Much is yet to be learned about the GE Oil and Gas Technology Center set to be built next year near downtown, but designs for the $110 million project indicate the company is looking to be a community player and enhance its visibility in the energy industry.
The architectural firm chosen in September, Miles Associates, competed for the job.
During selection, the firm's founder, Bud Miles, learned that GE executives visited the University of Oklahoma and Oklahoma State University, and were impressed with the Devon Energy Hall and the ExxonMobil Lawrence G. Rawl Engineering Practice Facility at OU.
Both award-winning projects were designed by Miles' firm.
After a site evaluation that included two other locations, the company chose a spot between NE 10, N Walnut Ave., Harrison Avenue and N Stiles. The property is considered one of the most prime pieces of undeveloped real estate left in the health sciences district, where Miles has overseen dozens of projects over the past 30 years.
Oklahoma City's status as an epicenter of the energy industry played a role in being chosen for GE's ninth global research center. GE might not be known as a player in the industry, but its buys in oil and gas the past five years totaled $14 billion.
“One of GE's goals with this building was to tell this story, that GE is a member of the oil and gas industry,” said Cory Baitz, one of the project architects. “Through this building and location, they can start to spread their message that they are a part of this industry as well.”
Mark Little, GE's chief technology officer, said Friday the company's hiring of Miles Associates is part of a plan to use local resources.
The location is north of OU, south of OSU, and within walking distance of the state's prestigious Oklahoma School of Sciences and Mathematics.
Just across Interstate 235, downtown is home to energy companies including Devon Energy, Continental Resources and SandRidge Energy.
After Miles Associates was commissioned for the work in September, a team of up to 12 people, including six architects and two interior designers, were assigned to completing a quick turnaround.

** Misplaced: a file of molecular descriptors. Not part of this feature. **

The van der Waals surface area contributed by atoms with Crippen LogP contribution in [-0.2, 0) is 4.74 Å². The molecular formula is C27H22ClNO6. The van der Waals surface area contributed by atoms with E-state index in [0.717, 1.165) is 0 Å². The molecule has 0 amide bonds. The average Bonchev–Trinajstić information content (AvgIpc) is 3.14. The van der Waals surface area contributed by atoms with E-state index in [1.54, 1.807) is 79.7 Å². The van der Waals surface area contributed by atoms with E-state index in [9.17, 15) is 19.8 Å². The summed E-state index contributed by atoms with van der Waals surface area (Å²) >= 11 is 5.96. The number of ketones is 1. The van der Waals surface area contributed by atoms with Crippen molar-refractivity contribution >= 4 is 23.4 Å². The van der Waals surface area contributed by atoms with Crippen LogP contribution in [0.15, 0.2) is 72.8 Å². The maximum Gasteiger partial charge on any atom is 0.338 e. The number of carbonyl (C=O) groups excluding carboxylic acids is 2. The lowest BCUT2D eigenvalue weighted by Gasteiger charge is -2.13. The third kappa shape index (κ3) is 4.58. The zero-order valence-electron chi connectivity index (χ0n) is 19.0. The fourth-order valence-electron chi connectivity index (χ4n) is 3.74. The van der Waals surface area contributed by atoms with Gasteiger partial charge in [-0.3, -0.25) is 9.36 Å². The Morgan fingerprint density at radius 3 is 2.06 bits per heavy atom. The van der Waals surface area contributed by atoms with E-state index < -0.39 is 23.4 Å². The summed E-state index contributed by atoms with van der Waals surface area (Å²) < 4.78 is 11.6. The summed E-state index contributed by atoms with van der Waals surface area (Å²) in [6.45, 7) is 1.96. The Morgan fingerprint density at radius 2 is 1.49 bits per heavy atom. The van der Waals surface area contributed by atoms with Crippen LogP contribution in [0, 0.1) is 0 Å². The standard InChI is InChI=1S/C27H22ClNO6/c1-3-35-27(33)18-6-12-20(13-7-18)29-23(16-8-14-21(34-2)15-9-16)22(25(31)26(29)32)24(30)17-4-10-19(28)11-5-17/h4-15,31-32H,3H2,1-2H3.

“What we wanted to do is connect to the community,” said Mike Ming, general manager of the Oklahoma City research center. “Using a local architect who understands our needs and understands the local community connection of the building and the employees enhances the connection to the community.”
Building a showcase
During the design work, the architects learned that GE wanted a showcase space — one that would greet potential clients from around the globe.
“They're not just doing research for themselves, they're doing research for other companies,” Miles said. “Customers may have a dedicated suite of rooms and will stay for several days.”
As was accomplished with the design work at Devon Energy Hall and the Rawl engineering practice center, architects sought to create a building that emphasizes collaboration with clients and the community.
“One of their main goals with this building is to connect with the main players in the industry,” Baitz said. “They want to be close with the people they will be collaborating with.”
A five-story atrium is part of that function, designed to connect the research and office half of the building with a three-story showroom that is topped by a two-story cafeteria. The atrium is designed to visually connect directly with the downtown skyline.
Miles believes the GE project will spark other development along the I-235/10th Street corridor, which itself connects the health sciences district with St. Anthony Hospital, Automobile Alley and Midtown.
Construction on the 95,000-square-foot building is set to start this spring and open by spring 2015.
Civic leaders agree the impact of the GE complex is far more than a $110 million building and 130 employees.
“I think it's going to probably end up being much more significant than what we think of in terms of economic impact and jobs,” said Roy Williams, president of the Greater Oklahoma City Chamber. “I think it's also going to draw a lot of attention to the city.”
That attention could lead to other development by GE and its partners.
“When a company like GE decides to build an international research facility here, I think other companies will think maybe there's something going on there that we ought to look at,” Williams said. “What we don't yet know is what spins out of this, if and when commercialization occurs from some of this research, as well as will it attract other partners.”
Such development has been common at GE's other global research centers.
“We start typically with certain aspirations,” GE's Little said. “Typically over time, we will exceed those expectations rather dramatically. I hope that's in the future for us here.
“What also happens is GE builds businesses around these research areas. Increasingly we are focused on enhanced manufacturing technologies, so it would be natural for us to think of building these here.”